In my post on the Lozells and East Handsworth Heritage Trail, I mentioned the area’s rich musical heritage. The diversity of Handsworth has helped to nurture an amazing variety of musical talent down the years: the jazz of Andy Hamilton and more recently Soweto Kinch, singer-songwriter Joan Armatrading, the Brum Beat of Steve Winwood and the Spencer Davis Group, the soul and gospel of Ruby Turner; not to mention Bhangra (the Soho Road to the Punjab website tells the story very well). However, because I’m an obsessive fan of Jamaican music, I wanted to blog about the huge role that Birmingham – and in particular Handsworth – has played in UK reggae. At one point in the 1980s, Birmingham had probably the three biggest-selling reggae acts in the world in Steel Pulse, UB40 and Musical Youth. Yet for some reason – UB40 and Pass the Dutchie aside – Birmingham’s reggae heritage isn’t something all that widely known in or celebrated by the city. The story is one of blues parties, sound systems, record shops, labels and bands – and some great music.
In the post-war years, alongside South Asian, Irish and white working class Brummies, the Afro-Caribbean community made its home in Handsworth, to the extent that local hero and dub poet Benjamin Zephaniah described it as “practically the Jamaican capital of Europe”. Blues parties – or ‘shebeens’, borrowed from the Irish síbín, literally meaning ‘illicit whiskey’ – happened in all kinds of venues, from private houses to factories (brilliantly, Steel Pulse even played one of their first gigs in the back room of Handsworth Library), alongside more conventional clubs like Frontline and the Ridgeway and pubs. These parties were a focal point of the Jamaican community, to hear music from ‘back home’ – ska and then rocksteady in the 1960s; later roots reggae and dub – free from the potential hassles of city centre pubs and clubs. Local venues like the Santa Rosa, the Rialto and the Monte Carlo played host to legendary Jamaican singers like Burning Spear, Delroy Wilson, John Holt, Ken Boothe, Dennis Brown and one of my all time musical heroes Alton Ellis (that’s him at the top). People came from all over the city, and further afield, for nights out around the Soho Road. Later, even some clubs in town – at least at Eddie Fewtrell venues like Venue Barbarella’s, Rebecca’s and the Cedar Club – also came to embrace reggae.
Burning Spear (left) and Ken Boothe (right)
Dennis Brown (left) and the Mighty Diamonds (right)
Another important import from Jamaica was the concept of the ‘sound system’ – in English terms, essentially very impressive mobile discos with turntables, generators, enormous speakers, selecters (who pick the records) and deejays (chatting or ‘toasting’ on the mic). In contrast to the UK, the Jamaican music industry was mainly developed by producers – like Clement ‘Coxsone’ Dodd (whose son ‘Junior’ Dodd was based in Birmingham for a time), Arthur ‘Duke’ Reid and Cecil Bustamente Campbell (better known as Prince Buster) – making records to play on their own sound systems with great singers, groups and studio musicians. Sound systems would therefore compete with one another to play the best, latest, loudest and rarest tunes.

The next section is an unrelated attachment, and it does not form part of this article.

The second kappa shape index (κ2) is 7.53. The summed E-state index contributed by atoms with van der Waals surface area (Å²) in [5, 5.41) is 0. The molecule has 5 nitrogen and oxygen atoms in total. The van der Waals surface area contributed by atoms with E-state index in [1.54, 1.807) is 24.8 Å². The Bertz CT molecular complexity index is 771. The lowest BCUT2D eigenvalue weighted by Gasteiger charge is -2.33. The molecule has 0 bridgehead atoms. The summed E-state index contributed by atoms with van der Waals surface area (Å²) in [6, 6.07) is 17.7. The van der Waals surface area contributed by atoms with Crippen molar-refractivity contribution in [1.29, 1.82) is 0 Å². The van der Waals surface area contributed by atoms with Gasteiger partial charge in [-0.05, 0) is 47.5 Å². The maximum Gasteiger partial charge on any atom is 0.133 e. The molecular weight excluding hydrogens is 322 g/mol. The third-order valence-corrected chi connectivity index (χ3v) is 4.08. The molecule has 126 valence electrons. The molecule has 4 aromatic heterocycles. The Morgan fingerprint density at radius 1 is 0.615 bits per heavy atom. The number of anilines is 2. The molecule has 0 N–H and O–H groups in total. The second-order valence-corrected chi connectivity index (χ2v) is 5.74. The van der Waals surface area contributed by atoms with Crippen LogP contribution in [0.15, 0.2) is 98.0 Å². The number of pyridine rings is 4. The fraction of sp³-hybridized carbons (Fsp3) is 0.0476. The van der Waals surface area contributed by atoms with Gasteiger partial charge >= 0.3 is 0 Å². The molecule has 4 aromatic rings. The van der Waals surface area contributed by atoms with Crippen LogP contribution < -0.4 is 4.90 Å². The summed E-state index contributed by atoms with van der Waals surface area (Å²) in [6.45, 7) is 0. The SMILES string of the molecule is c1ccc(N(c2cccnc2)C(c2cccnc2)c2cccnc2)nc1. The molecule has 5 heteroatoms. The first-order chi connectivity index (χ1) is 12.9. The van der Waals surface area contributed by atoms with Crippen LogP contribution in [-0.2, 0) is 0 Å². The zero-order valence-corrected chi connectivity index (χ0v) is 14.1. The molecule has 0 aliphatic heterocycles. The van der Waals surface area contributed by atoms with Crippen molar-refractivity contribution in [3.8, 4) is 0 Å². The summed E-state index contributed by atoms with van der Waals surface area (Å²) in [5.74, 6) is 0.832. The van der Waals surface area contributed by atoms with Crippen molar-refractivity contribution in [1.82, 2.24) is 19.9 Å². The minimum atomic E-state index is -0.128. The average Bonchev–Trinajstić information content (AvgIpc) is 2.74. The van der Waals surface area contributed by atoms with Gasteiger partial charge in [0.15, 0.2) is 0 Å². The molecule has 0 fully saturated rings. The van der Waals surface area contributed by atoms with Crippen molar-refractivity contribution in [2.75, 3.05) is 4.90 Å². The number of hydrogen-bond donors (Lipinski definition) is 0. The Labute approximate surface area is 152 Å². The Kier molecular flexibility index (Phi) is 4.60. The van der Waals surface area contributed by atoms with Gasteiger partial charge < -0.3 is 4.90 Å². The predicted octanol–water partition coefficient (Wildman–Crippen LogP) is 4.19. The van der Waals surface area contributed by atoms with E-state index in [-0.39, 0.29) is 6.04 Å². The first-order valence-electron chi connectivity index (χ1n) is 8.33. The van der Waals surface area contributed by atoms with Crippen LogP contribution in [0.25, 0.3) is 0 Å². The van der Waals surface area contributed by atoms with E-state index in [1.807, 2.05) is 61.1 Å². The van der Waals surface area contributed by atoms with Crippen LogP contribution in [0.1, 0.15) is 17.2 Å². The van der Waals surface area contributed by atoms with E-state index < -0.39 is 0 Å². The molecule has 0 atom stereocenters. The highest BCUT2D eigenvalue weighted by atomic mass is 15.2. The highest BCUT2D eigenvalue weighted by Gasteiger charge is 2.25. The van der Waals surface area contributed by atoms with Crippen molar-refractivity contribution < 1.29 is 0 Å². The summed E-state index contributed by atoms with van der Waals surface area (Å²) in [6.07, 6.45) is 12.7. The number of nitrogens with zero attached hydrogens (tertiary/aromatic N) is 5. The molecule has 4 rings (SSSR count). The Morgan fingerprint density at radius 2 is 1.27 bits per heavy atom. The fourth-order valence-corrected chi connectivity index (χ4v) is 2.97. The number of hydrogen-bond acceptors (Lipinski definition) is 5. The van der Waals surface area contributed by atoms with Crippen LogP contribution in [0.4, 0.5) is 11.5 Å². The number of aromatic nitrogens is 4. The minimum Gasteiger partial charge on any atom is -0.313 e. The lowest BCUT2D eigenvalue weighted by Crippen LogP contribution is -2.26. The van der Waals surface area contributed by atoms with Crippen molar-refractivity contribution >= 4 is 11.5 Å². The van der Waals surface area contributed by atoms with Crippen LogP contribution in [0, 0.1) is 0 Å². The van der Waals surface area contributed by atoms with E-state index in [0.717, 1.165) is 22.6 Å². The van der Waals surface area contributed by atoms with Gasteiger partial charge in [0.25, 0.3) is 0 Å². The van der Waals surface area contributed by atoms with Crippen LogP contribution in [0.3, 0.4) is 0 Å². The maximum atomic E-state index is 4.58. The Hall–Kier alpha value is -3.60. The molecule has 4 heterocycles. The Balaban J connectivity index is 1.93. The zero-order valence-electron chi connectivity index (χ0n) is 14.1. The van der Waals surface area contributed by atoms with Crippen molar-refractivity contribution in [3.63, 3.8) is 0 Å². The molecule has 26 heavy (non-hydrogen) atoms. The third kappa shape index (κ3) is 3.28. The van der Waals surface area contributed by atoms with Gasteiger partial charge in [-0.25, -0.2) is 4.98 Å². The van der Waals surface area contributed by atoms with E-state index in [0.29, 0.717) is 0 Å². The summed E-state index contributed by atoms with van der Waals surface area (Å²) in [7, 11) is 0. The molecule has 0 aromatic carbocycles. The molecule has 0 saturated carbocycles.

In Handsworth, among those sound systems to pick up this Jamaican template were Quaker City (founded 1966 and still going), Wassifa (founded 1972 and also still going) and Siffa. Quaker City gave a break to Gladdy Wax, whose sound system is these days a yearly staple and highlight of the Notting Hill Carnival. A young Bitty McLean, whose dad ran the Chelmsley Wood Sound in the 1970s, cut his teeth singing with Wassifa and other sound systems. (Incidentally, if you only remember him from his mid-1990s chart efforts, you should seek out his later albums like On Bond Street, where he puts his vocals over vintage 1960s rhythms Duke Reid productions.) You can see a great little video on Quaker City and the UK sound system scene here, which traces the origins of sound system culture, its role in uniting disaffected black youths, its positive social impact and even its role in the birth of rave culture.
Lee ‘Scratch’ Perry
Meanwhile, several record shops selling Jamaican imports sprang up in the 1970s. The most prominent were Keith Thornton’s Black Wax shop on Lozells Road, emblazoned with the distinctive Gorgon’s head that also featured on the records they issued, and Brian Harris’s on Grove Lane, known later as Mango. Between them their labels – Black Wax, Mango and Locks – gave UK releases to Jamaican greats like Pat Kelly, Lee ‘Scratch’ Perry, Justin Hinds, the Mighty Diamonds, Leroy Smart, Tappa Zukie, Gregory Isaacs, Susan Cadogan and Junior Byles, in most cases well before they were picked up by major labels in the wake of Bob Marley’s international success. (As you can see from the photos below, following a chance discover at The Diskery, I have slowly been trying to repatriate some of these records to Brum.) The two also became pretty much the national centre for the wholesale reggae import market. Keith Thornton was later behind Tempest Records on Bull Street in town, which sadly closed its doors in 2010. Brian is still semi-active, most recently putting out several excellent ska collections produced by soundman Vincent ‘King’ Edwards, who he told me casually he met “in Jamaica back in sixties”…